A fighter in and out of the ring

Whether in the field or in the boxing ring, Private Billy McAllister epitomises the toughness renowned by the Royal Australian Regiment.

CAPTION: Private Billy McAllister, of the 6th Battalion, Royal Australian Regiment, shapes up at Gallipoli Barracks. Story and photo by Captain Taylor Lynch.

Training to fight at the 6th Battalion every day helped him prepare to fight at the recent Commonwealth Games in Birmingham, United Kingdom.

His third fight was stopped after he sustained a serious cut above his left eye, but the battalion was proud of his achievements regardless.

Private McAllister said although he was disappointed with the end result, the experience of representing Australia as an athlete was invaluable.

   

“I was confident I was going to win the fight, but I sustained a pretty bad cut; it was a bit of an unfortunate result,” Private McAllister said.

“But overall it was a really good learning experience.”

Private McAllister said there were similarities between fighting as a rifleman, and fighting as a boxer in the ring.

“It’s a similar mindset of never quitting, whether I’m hurt or not, and seeing it through,” he said.

“In both the infantry and boxing there’s an enemy; you look at them and vow not to quit, and that they are going to quit before you do.

“There’s also a constant battle with yourself; you’re fighting other people, but really it’s you versus you.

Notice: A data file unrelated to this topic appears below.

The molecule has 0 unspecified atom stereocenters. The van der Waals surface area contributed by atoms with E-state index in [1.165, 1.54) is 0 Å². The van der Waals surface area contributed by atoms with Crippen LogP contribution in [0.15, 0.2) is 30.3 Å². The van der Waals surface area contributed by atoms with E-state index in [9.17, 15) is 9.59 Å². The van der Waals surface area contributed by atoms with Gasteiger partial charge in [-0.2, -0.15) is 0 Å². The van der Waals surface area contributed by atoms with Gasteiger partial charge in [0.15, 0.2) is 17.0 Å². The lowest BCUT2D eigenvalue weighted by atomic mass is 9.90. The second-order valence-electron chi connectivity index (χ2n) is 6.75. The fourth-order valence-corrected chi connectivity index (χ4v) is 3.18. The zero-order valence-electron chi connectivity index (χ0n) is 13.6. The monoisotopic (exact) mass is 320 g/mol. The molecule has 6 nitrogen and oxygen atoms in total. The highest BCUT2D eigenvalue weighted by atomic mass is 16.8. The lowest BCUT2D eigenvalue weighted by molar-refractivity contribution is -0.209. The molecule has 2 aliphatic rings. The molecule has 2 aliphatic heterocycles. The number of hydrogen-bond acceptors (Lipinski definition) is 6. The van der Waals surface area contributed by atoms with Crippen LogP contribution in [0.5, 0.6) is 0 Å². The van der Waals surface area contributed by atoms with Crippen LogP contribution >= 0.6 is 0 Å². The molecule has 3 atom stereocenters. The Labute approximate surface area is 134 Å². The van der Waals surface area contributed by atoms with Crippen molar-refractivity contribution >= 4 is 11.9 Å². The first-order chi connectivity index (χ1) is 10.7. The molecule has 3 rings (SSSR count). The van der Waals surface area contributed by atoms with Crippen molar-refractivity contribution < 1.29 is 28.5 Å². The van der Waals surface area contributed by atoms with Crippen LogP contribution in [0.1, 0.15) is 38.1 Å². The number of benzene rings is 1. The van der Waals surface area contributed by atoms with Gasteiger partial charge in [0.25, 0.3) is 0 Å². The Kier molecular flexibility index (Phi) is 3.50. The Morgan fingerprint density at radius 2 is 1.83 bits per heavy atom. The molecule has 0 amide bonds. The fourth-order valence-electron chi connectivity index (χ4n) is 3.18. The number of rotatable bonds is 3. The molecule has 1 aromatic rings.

“I’m beating my own goals whether it’s running quicker, getting stronger, and chasing that best version of myself.

“It’s what I love about the infantry, and it’s what I love the most about boxing.”

Private McAllister said his posting to 6th Battalion, Royal Australian Regiment (6RAR), had helped him in his athletic endeavours.

“It’s built mental resilience. Even this morning I marched up a mountain in the rain with a pack and rifle. I know none of the other boys I’m fighting are doing that,” he said.

“None of them have stayed up for three days straight digging, and I’ve got that over them.

“6RAR have been unreal; they’ve given me time for sparring with some of the best professionals in Australia, and they give me scope to conduct my training.

“The unit has been unbelievably helpful and I’m very thankful.”

Fundamentally, Private McAllister was just proud to represent Australia.

“It was surreal, it was emotional, especially at the opening ceremony. It was a special place to be,” he said.

“I felt very proud to represent my country.”


 
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